Copyright © 2003-2011, Aishah Schwartz. Permission granted to circulate among private individuals, groups, or in not-for-profit publications in full text and subject title. All other rights reserved.

February 05, 2011

Inside Egypt: Day 12, an update from American Activist, Aishah Schwartz

Each day from January 25, I have awakened with a mixed sense of anticipation and fear; never knowing for sure what might have transpired from the last time I tuned-in to watch the news; which has caught me by both surprise and horror time and again.

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PRLog (MWA-Net) – Feb 05, 2011 – I was contacted today by the U.S. desk of PressTV for a telephone interview, which is what prompted me to sit down to my laptop's keyboard for only the second time since the Egyptian Revolution began 12-days ago on Jan. 25. Many people are aware that I live in Egypt. Although not in Cairo, I have been monitoring the status of activities in Tahrir Square and elsewhere, via Al-Jazeera English, PressTV, BBCW, Facebook and Twitter.

That said, in monitoring PressTV's coverage of protests surrounding the Egyptian revolution, I noted that the Iranians have been turning out by the tens-of-thousands in staunch disapproval of both the Egyptian President and the U.S. government; which made me somewhat wary of agreeing to their interview request. I have been the subject of several Arabic language news articles, and more recently a video documentary, from which I have learned that, when translated to Arabic, my words do not always come out as intended, which can lead to being misquoted or misunderstood. So, I decided to do what Aishah does best; write!

I am very much aware of the frustration that some nations have with U.S. government foreign policy, as I have also in my capacity as an activist, voiced concerns about it in campaigns and efforts aimed at garnering support for an end to the embargo on Gaza.

However, regarding the current situation in Egypt, as a Muslim American living by choice in the country, one might also be able to appreciate the situation in which I find myself; that is to say, walking a fine line as a foreign national endeavoring to lend an empathetic ear to the Egyptian people that I have come to love, and the community in which I have made myself a part of since 2007.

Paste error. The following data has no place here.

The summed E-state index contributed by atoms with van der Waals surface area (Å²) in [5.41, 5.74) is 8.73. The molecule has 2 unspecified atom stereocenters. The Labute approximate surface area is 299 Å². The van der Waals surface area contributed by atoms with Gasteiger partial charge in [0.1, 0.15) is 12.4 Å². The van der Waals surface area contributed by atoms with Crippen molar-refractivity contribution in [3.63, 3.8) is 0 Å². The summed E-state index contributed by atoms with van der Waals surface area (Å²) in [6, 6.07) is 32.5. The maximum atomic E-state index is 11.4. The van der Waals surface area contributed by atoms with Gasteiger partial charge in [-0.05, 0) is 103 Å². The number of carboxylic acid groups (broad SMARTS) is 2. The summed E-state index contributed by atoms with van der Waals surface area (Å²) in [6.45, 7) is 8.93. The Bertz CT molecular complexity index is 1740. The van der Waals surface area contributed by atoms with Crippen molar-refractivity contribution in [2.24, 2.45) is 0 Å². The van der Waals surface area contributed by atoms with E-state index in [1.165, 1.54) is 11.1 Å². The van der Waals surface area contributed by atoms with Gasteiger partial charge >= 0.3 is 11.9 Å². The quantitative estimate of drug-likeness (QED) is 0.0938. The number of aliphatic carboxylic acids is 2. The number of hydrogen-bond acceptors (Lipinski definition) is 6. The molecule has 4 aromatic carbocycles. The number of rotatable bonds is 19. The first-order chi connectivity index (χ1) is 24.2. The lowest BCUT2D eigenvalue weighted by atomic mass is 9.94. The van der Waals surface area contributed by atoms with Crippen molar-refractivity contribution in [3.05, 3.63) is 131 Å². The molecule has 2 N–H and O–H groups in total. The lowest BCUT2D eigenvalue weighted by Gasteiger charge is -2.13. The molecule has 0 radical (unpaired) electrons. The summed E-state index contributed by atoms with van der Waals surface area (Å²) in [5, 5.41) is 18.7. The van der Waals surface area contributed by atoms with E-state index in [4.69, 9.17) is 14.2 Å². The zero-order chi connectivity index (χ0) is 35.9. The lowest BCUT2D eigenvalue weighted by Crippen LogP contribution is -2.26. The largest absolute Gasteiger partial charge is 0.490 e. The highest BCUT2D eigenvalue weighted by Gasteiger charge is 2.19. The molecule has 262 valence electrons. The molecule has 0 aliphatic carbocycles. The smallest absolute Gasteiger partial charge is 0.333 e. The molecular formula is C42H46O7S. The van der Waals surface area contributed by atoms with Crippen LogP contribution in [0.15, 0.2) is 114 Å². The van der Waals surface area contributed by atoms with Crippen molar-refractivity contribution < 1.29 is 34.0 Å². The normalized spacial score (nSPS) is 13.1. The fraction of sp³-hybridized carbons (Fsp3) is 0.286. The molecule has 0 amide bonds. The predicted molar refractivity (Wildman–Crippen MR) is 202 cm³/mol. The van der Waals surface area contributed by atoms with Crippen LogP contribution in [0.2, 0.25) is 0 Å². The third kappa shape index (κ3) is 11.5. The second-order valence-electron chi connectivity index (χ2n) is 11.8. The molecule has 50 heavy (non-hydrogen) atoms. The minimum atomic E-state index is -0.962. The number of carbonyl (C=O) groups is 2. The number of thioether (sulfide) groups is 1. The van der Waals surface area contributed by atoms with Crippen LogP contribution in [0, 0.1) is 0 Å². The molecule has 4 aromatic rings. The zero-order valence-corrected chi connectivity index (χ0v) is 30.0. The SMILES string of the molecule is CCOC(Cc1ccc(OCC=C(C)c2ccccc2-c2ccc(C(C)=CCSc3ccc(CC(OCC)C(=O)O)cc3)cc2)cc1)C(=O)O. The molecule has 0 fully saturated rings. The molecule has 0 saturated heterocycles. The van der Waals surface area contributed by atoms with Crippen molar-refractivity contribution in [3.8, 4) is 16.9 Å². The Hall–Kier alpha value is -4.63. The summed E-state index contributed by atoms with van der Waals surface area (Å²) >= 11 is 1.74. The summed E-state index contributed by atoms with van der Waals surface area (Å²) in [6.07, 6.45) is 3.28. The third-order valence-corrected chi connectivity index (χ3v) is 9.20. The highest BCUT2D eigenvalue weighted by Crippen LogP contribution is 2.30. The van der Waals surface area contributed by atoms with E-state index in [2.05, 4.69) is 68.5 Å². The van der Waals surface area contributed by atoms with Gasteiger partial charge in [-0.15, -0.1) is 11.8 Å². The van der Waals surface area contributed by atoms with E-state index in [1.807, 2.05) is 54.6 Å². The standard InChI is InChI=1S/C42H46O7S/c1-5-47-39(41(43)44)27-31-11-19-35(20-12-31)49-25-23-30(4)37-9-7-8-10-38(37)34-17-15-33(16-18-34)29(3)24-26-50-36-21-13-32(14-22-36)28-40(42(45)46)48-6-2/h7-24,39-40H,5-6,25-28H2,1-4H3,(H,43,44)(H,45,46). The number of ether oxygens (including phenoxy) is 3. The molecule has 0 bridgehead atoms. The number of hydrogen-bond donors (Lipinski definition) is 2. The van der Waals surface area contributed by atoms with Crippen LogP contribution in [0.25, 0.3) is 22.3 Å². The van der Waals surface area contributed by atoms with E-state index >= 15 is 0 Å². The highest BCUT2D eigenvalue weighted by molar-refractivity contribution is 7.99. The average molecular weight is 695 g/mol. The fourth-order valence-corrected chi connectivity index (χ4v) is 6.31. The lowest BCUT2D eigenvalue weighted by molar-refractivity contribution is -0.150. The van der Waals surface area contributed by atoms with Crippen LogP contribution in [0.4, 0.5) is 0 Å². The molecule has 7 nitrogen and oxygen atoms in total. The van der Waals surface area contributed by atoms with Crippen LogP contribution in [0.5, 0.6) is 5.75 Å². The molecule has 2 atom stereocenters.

I love Egypt and the Egyptian people. I choose to live in Egypt for the opportunity it affords me to live peaceably as a Muslim woman. At the same time, I am also very much aware of my status as a guest. These sentiments having also been expressed to the Egyptian President in an interview published by the Cairo-based government sponsored magazine, October Weekly, following my December 2009 visit to Gaza.

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Each day from Jan. 25 through today, the 12th day of the protests, I have awakened with a mixed sense of anticipation and fear; never knowing for sure what might have transpired from the last time I tuned-in to watch the news or logged onto the internet; which has caught me by both surprise and horror time and again.

On Jan. 25 and again on the 28th, I watched as millions of protesters filled Tahrir Square in Cairo and marched along the Corniche in Alexandria. The energy and spirit of the Egyptian people rushed through my veins, similar to the way it did when I marched alongside the Palestinian people to the Erez border in Gaza on December 31, 2009 - water breaching the rims of my eyes numerous times throughout the day.

When thugs took to the streets on February 2, attacking protesters, not only in Cairo and Alexandria, but across the country, I was horrified and dismayed; grief-stricken for the lost lives, the wounded, and the repercussions that would echo world-wide as the images of men on camels and horses hit the airwaves and internet; knowing they would become the butt of late-night talk show jokes made in ignorance.

Scarcely sleeping or eating, in empathy with the protesters, all I could do was pray and continue to offer updates through the internet; when it was finally turned back on after days of exile at the command of the Egyptian government in its quest to deter communication between protesters.

It has been a relief to be able to pour my pent-up energy out onto the keyboard of my laptop. The nearly 6,000 friends I have on Facebook were eagerly waiting to hear from me, expressing concern for my safety and offering prayers for the safety of the Egyptian people. Facebook has become an extension of our families; joining friends and those of like-minds in a spirit of solidarity that I don't think any other venue may ever match.

Then came Feb. 4, day 11 of the protests declared as 'Departure Day'.
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Given the horrifying events surrounding the Feb. 2 attacks perpetrated against the protesters resulting in deaths and scores of injured, there was no way to predict how many would turn out for the demonstration.

As I reached hesitantly for the TV's remote control on the morning of Feb. 4, tears instantaneously filled my eyes as images of the day's protests filled the TV screen. All I could do was stand there thinking silently to myself, "'They came', 'They came', 'They came', 'Subhan'Allah, they came'".

Ramy El Minshawy, journalist.